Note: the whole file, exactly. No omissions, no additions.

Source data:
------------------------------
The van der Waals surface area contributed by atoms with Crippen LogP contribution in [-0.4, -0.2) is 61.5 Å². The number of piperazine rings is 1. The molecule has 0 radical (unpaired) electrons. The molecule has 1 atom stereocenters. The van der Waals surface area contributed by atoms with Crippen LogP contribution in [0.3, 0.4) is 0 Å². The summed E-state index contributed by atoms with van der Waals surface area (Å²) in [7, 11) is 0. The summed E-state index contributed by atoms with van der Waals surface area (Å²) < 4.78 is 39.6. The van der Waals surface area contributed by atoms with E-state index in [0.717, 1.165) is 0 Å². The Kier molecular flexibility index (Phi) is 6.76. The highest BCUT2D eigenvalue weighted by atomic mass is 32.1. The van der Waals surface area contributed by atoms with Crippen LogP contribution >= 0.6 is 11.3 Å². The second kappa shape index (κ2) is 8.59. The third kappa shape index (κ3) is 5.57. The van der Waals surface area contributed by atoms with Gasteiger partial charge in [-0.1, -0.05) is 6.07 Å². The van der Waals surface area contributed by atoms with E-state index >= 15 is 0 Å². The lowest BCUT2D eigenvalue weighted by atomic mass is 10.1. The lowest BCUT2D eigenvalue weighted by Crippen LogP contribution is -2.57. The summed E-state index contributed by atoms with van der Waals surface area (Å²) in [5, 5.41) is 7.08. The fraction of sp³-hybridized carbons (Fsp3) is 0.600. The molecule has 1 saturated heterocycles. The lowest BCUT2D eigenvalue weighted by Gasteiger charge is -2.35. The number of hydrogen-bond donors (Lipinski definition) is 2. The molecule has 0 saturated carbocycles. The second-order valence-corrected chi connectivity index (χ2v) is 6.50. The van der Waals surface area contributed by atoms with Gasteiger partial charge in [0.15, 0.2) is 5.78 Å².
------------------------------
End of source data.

The van der Waals surface area contributed by atoms with Crippen LogP contribution in [-0.4, -0.2) is 61.5 Å². The number of piperazine rings is 1. The molecule has 0 radical (unpaired) electrons. The molecule has 1 atom stereocenters. The van der Waals surface area contributed by atoms with Crippen LogP contribution in [0.3, 0.4) is 0 Å². The summed E-state index contributed by atoms with van der Waals surface area (Å²) in [7, 11) is 0. The summed E-state index contributed by atoms with van der Waals surface area (Å²) < 4.78 is 39.6. The van der Waals surface area contributed by atoms with E-state index in [0.717, 1.165) is 0 Å². The Kier molecular flexibility index (Phi) is 6.76. The highest BCUT2D eigenvalue weighted by atomic mass is 32.1. The van der Waals surface area contributed by atoms with Crippen LogP contribution >= 0.6 is 11.3 Å². The second kappa shape index (κ2) is 8.59. The third kappa shape index (κ3) is 5.57. The van der Waals surface area contributed by atoms with Gasteiger partial charge in [-0.1, -0.05) is 6.07 Å². The van der Waals surface area contributed by atoms with E-state index >= 15 is 0 Å². The lowest BCUT2D eigenvalue weighted by atomic mass is 10.1. The lowest BCUT2D eigenvalue weighted by Crippen LogP contribution is -2.57. The summed E-state index contributed by atoms with van der Waals surface area (Å²) in [5, 5.41) is 7.08. The fraction of sp³-hybridized carbons (Fsp3) is 0.600. The molecule has 1 saturated heterocycles. The lowest BCUT2D eigenvalue weighted by Gasteiger charge is -2.35. The number of hydrogen-bond donors (Lipinski definition) is 2. The molecule has 0 saturated carbocycles. The second-order valence-corrected chi connectivity index (χ2v) is 6.50. The van der Waals surface area contributed by atoms with Gasteiger partial charge in [0.15, 0.2) is 5.78 Å².